[ietf-dkim] list expanders (was Re: chained signatures, was l= summary)
gmail.sant9442 at winserver.com
Tue Jun 16 13:28:21 PDT 2009
MH Michael Hammer (5304) wrote:
> So you are absolutely against 3rd party signatures unless the
> 3rd party broke a first party signature?
I have an long ethical engineering problem with designing and dealing
with any mail mover software that alters and/or the original intent of a
message. The 1986 US EPCA provisions help model the guidelines for
hosting systems. Keep in mind my view point is purely based on security
and technical consistency and the expectations of the message
author/owner. If the intent of the originating author and copy right
holder of the message was mail integrity and not necessarily message
owner authenticity, then I see less of a concern with a 3rd party (relay
or hop) changing the intent and final status as long as its persistent
and consistent. The chain of trust applies.
But if the intent of the originating author was both mail integrity and
authenticity, then I see a really high potential for security and
technical problems when there is no "Helper" involve to assist the 3rd
party and it just blindly alters the mail.
Assuming the status quo and direction of DKIM-BASE sans policy, I see a
less security problem when the original mail was signed and valid and
because of the inherent nature (BCP) of list servers today to alter the
messaging layer (presentation), it keeps the integrity of the altered
message intent intact by resigning. I see problems when the 3rd party
signs non-signed original mail when policy is still in the mind of this
project. If policy was completely out of the picture, then DKIM becomes:
A system and core protocol allowing a MTA domain (domain) take
responsibility for the
transportation of a message to the next MTA (Hop) .
The model is less focus on the Original Domain expectations for the
authenticity of the transport. The facebookemail.com post is a prime
example of the situation with blind list server or middle ware signings.
> My understanding has always been that anyone who handles a message can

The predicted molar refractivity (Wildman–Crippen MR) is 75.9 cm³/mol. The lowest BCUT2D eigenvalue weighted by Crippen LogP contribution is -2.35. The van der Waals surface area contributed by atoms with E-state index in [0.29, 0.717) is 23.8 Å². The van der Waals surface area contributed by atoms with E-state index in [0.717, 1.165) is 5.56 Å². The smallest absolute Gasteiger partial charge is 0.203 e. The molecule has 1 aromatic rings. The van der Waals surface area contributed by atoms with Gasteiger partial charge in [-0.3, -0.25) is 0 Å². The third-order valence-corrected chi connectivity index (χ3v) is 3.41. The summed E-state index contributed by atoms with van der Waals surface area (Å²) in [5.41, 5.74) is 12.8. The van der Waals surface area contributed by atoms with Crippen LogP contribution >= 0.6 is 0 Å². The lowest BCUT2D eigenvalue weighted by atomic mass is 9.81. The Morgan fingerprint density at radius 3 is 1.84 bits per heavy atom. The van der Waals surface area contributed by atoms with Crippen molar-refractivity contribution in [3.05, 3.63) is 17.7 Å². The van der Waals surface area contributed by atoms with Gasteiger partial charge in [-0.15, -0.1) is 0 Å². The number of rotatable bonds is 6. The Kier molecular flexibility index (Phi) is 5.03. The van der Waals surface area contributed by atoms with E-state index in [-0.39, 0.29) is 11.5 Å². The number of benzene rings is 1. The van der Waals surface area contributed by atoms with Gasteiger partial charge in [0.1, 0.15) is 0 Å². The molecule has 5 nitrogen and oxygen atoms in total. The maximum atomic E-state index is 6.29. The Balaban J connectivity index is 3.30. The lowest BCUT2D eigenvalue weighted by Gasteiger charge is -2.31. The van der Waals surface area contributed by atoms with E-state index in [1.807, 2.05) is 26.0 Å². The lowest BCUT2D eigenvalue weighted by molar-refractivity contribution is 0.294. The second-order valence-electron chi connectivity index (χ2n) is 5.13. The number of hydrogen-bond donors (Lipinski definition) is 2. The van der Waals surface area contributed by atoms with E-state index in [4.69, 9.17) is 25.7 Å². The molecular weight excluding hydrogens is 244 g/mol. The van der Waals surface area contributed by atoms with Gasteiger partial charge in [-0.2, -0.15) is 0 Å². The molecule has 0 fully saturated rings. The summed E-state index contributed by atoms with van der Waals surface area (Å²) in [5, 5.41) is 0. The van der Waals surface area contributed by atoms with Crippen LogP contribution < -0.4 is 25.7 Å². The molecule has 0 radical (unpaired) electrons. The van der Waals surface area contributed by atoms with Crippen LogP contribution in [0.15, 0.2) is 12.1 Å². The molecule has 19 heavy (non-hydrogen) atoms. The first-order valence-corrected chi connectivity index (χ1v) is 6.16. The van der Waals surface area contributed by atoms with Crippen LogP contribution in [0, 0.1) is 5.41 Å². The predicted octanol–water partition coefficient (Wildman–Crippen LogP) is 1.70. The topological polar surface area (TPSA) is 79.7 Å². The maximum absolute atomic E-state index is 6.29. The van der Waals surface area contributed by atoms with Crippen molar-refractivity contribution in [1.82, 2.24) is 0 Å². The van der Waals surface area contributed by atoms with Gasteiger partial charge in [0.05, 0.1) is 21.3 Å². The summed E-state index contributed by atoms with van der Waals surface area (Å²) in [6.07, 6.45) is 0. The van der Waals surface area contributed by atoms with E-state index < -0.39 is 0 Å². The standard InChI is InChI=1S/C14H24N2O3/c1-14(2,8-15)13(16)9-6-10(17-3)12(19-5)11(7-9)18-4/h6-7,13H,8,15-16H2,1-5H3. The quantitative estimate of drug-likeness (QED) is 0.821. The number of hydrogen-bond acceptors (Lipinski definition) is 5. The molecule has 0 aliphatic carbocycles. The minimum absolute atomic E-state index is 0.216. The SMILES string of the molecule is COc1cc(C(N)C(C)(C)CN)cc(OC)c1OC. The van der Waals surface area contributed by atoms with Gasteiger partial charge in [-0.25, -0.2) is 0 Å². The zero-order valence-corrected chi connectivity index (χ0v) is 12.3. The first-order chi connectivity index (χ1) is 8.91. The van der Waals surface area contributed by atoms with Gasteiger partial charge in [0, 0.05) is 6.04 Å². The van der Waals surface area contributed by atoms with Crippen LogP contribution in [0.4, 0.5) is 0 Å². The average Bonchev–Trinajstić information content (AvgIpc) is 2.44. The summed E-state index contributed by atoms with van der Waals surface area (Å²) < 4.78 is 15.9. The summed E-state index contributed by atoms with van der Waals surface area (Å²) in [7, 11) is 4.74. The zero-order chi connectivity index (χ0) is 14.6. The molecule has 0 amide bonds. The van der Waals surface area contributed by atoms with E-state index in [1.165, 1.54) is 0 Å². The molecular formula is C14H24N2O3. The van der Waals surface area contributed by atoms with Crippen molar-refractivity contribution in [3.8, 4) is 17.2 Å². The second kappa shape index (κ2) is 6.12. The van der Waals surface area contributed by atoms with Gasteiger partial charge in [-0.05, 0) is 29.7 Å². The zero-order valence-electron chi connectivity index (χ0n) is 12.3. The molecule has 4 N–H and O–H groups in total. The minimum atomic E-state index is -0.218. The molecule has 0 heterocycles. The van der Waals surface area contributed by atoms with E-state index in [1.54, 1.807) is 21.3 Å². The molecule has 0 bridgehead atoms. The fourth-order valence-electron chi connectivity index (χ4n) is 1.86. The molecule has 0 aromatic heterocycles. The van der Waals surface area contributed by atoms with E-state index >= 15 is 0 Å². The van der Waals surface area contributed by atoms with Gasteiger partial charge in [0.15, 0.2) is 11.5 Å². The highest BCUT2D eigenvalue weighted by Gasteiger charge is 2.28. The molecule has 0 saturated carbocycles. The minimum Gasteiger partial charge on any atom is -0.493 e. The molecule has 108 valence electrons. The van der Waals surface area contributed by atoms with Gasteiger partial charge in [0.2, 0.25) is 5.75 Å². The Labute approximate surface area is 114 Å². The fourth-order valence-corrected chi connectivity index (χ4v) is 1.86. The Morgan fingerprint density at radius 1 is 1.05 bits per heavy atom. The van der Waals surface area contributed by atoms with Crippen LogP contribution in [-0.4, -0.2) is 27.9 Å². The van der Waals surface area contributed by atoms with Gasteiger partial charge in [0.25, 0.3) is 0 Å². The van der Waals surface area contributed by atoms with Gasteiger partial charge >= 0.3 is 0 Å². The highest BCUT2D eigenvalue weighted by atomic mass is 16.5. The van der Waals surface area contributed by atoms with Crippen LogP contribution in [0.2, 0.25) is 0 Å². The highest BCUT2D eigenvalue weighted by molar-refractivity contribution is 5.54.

> sign and thereby take responsibility (whatever that might mean) for the
> message they are signing.
Although this mindset has prevailed, it was not always like that Mike.
If it was the primary focus (i.e. policy was never a consideration and
out of the picture), then I believe we would long finished this project
. In the same vain, if people respected the charter out of scope
guideline for reputation, then possible Policy would of been resolved
and project over long again. :)
> I have to disagree Hector. For better or for worse, SSP was never
> an integral part of DKIM. It is layered on top of DKIM.
It was what sold us to even get involve. All original marketing and
presentations had SSP as a integral part of the framework. It was part
of the charter and and DKIM/SSP original specs was ONE document
(following Yahoo's Domainkeys specifications) before it was split.
> I'm surprised Hector. It really took you a second to decide it wasn't
Is 1 second good or bad? I did hit 1/2 century mark this year so I am
bit slower. :-)
No honestly, I wondered there for a moment if this was a new WG
participant organizing a wiki/social network DKIM resource. I just came
back from a NYC trip visiting daughter and attending Yankees/Mets game,
and all I heard this weekend was FACEBOOK this, FACEBOOK that. :-)
So I wondered if this was an spambot and if so, why wasn't it trapped
with the list subscription confirmation process.
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